You might think: Well, just tap some threads in there or install a helicoil. The problem was that I’d be helicoiling into a relatively shallow nut, but more importantly, I was working in a super tight space — hardly a place for a precision operation. To give you an idea, here’s a look at the two shock bolt holes located just ahead and above the corner of the fuel tank:
My repair would have to be a bit cruder. I headed to the hardware store and grabbed a threaded rod, two nuts, and a few washers. My plan was to install a rod just small enough to get through the now threadless hole. Then I’d throw a washer and nut on the backside, then I’d thread a nut onto the front side to hold the shock down. If the threaded rod wanted to spin as I tightened the shock down, I’d just hold the threaded rod with some vice grips.
This worked quite well, though I ended up with a big threaded rod hanging down, so I had to cut this. I drove to Home Depot to buy a portable dremel and cutting wheel (I didn’t have all my tools in my car, and I was working at Matt’s facility, so my tools were limited), but somehow a salesperson convinced me to just buy a hacksaw, since I was just cutting one bolt.
Lying on my back in that Home Depot parking lot, hacking away at that stud nestled tightly near that fuel tank quickly became tiring; my right arm was killing me, so I walked over to a group of day laborers and hired one. He didn’t speak much English, and I don’t speak great Spanish, but I was able to communicate to him that he’d just be cutting a single stud.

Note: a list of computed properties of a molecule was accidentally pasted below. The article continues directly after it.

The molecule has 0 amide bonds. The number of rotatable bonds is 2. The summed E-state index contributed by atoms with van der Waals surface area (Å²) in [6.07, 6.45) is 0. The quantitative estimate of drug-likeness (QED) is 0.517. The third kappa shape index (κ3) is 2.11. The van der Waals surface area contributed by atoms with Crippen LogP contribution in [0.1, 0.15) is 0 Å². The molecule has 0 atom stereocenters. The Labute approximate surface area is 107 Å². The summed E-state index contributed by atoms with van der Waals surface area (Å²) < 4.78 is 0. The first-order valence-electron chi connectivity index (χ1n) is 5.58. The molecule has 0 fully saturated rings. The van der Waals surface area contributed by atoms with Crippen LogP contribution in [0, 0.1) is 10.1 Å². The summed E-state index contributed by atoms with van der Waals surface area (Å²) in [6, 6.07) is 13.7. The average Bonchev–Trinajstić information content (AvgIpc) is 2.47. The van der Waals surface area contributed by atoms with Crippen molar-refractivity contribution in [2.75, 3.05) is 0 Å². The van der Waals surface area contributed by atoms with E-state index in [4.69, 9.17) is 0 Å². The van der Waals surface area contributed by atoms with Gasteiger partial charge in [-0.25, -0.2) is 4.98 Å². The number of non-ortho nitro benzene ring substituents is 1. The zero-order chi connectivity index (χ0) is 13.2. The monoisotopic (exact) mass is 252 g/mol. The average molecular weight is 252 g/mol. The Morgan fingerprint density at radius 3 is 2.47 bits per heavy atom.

The man did a great job; I paid him $10 for five minutes of his time. The shock was now bolted firmly in place, and the fix — while inelegant in nature — looked okay, and would hold up just fine (I used lock washers and blue threadlock).
With the shock mounted back up, the Jeep no longer made banging noises, but, as I felt on my way from Home Depot back to Matt’s facility, it still didn’t handle properly. The Jeep wandered all over the road.
Though I’d already accomplished what I’d been summoned for, this was a client of Matt’s; so not only was my reputation on the line, so was Matt’s. I knew I had to make doubly sure this vehicle was safe, so I jacked the Jeep up and did my regular barrage of steering and suspension tests. Immediately I discovered a bad driver’s side wheel bearing. I also noticed a missing lugnut:
Plus, I noticed a bit of a noise emanating from the engine, but I couldn’t quite identify it. While troubleshooting, Adam tried spinning the engine fan. “Uh, this thing is not budging,” he noted. I walked over; sure enough! The fan clutch was seized.
Aw crap. This job just got much more involved than I’d anticipated, and since I run a website, finding time to do it would be tough, and Matt’s client — as I understood — was itching to get behind the wheel of this thing. I told Matt about my findings, he told his client, and the client said he wanted it all fixed.
There was a bit of pressure for me to get it done quickly, and — as EIC of this site — this was a huge challenge. But yesterday I found some time, and got to work.
First, I spent my entire morning running from car parts store to car parts store trying to secure not just replacement components, but also rental tools.
Specifically, what I needed was a fan pulley holding tool that would allow me to remove the giant nut that holds the fan clutch to the water pump pulley. As you can see, I used an adjustable wrench with a vice grip clamped to its end to remove that nut as I held the pulley with that special tool.
Installing the new fan clutch was fairly trivial.
Next it was wheel bearing time. This involved removing the wheel, unbolting the caliper and zip-tie-ing it up out of the way so as not to put tension on the rubber hose, undoing the 36mm axle nut, unbolting the wheel hub from the knuckle from behind, and then hammering the bearing out.